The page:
The star of ‘Presidential Apprentice’ was supposed to be a businessman who was great for business, but now he gets low ratings from real business leaders. Sad!
At this year’s Yale CEO Summit, a gathering of elite business figures ranging from CEOs and VPs to professors and bureaucrats, a survey found that fully half of attendees gave Donald Trump a failing grade. One in five gives him a passing grade of “D,” while only one percent think he deserves an “A.”
To be clear, the problem is Trump’s lack of political skill, not his business acumen. “Stop the random 3 a.m. tweets and stop the needless brushfires diverting from the agenda,” Jeffrey Sonnenfeld, the summit organizer at the Yale School of Management, tells CNN Money.
Sonnenfeld noted that 80% of those surveyed are CEOs, including Blackstone CEO Steve Schwarzman and IBM boss Ginni Rometty, who sit on Trump’s advisory council and Merck CEO Ken Frazier, a member of the president’s manufacturing initiative. (Individual responses by each CEO were not released.)
“This was not a granola-eating crowd of Democrat entrepreneurs. It’s a cross-section of the business community, including some who are quite pro-Trump,” he said.
Survey respondents doubt that Trump will follow through on his promises to cut corporate taxes. Two-thirds of them worry that his decision to drop out of the Paris climate agreement has diminished American global leadership. And 86% take issue with the way he minimizes Russian election meddling.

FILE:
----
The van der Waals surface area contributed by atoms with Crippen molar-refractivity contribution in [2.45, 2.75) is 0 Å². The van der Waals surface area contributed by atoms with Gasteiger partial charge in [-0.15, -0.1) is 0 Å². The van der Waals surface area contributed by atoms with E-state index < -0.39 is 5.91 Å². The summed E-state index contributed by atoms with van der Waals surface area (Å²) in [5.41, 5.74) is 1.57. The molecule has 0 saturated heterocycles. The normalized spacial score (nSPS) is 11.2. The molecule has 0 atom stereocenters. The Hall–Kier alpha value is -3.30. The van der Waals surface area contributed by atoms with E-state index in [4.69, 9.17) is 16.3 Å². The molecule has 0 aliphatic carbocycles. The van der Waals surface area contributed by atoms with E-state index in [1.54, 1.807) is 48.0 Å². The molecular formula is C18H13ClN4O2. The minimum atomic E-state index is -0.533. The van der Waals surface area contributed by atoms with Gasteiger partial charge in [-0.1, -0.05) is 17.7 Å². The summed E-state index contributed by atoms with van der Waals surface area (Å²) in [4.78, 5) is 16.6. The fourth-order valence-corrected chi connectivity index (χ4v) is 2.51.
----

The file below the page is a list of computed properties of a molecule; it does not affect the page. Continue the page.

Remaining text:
While their distrust in his ability to to boost the economy has not carried over into the stock markets yet, there are signs that the rally inspired by his promises to cut regulations and taxes may end this summer.
“We’re getting to the point where people are starting to wonder whether the potential that was reflected by the surge in confidence can actually be realized,” Julian Emanuel of UBS tells CNBC, “which is why the next week or two in terms of the data is important, and we obviously want to see further progress on the policy front.”
But with the White House immersed in scandal, the chance of successful legislation seems to be vanishing. “Infrastructure week” was entirely consumed by fired FBI director James Comey’s testimony before a Senate committee. Yesterday evening’s news that Special Counsel Robert Mueller is investigating Trump for obstruction of justice has caused markets to stumble today.
“Although stockmarkets remain at an all-time high, other indicators more sensitive to Mr Trump’s promises have started to reverse course,” The Economist reports.
Both the dollar and short-term inflation expectations have fallen. The Mexican peso, which plummeted immediately after Mr Trump’s election because of fears of a potential trade war, has recovered. Data from Goldman Sachs, a bank, show that when Mr Trump was first elected, the stocks of certain companies did especially well: those paying high tax rates, and those working in the construction and engineering industries outperformed the overall market index. But as the president’s chances of pushing through his policies have waned, so too have these firms’ fortunes in the market.
It’s worth noting that all of these business-minded people are actually trailing shifts in public opinion. Fully 60% of respondents tell Gallup’s tracking poll that they disapprove of Trump’s performance as president. Even Republicans are souring on the Trump presidency: just 41% think that the country is headed in the right direction, down 17 points from May.
In other words, the Yale CEO Summit isn’t a leading indicator, but a lagging one. So are the markets. If they all turn on Donald Trump at once in the weeks to come, there may be a runaway effect on public perceptions of his administration.
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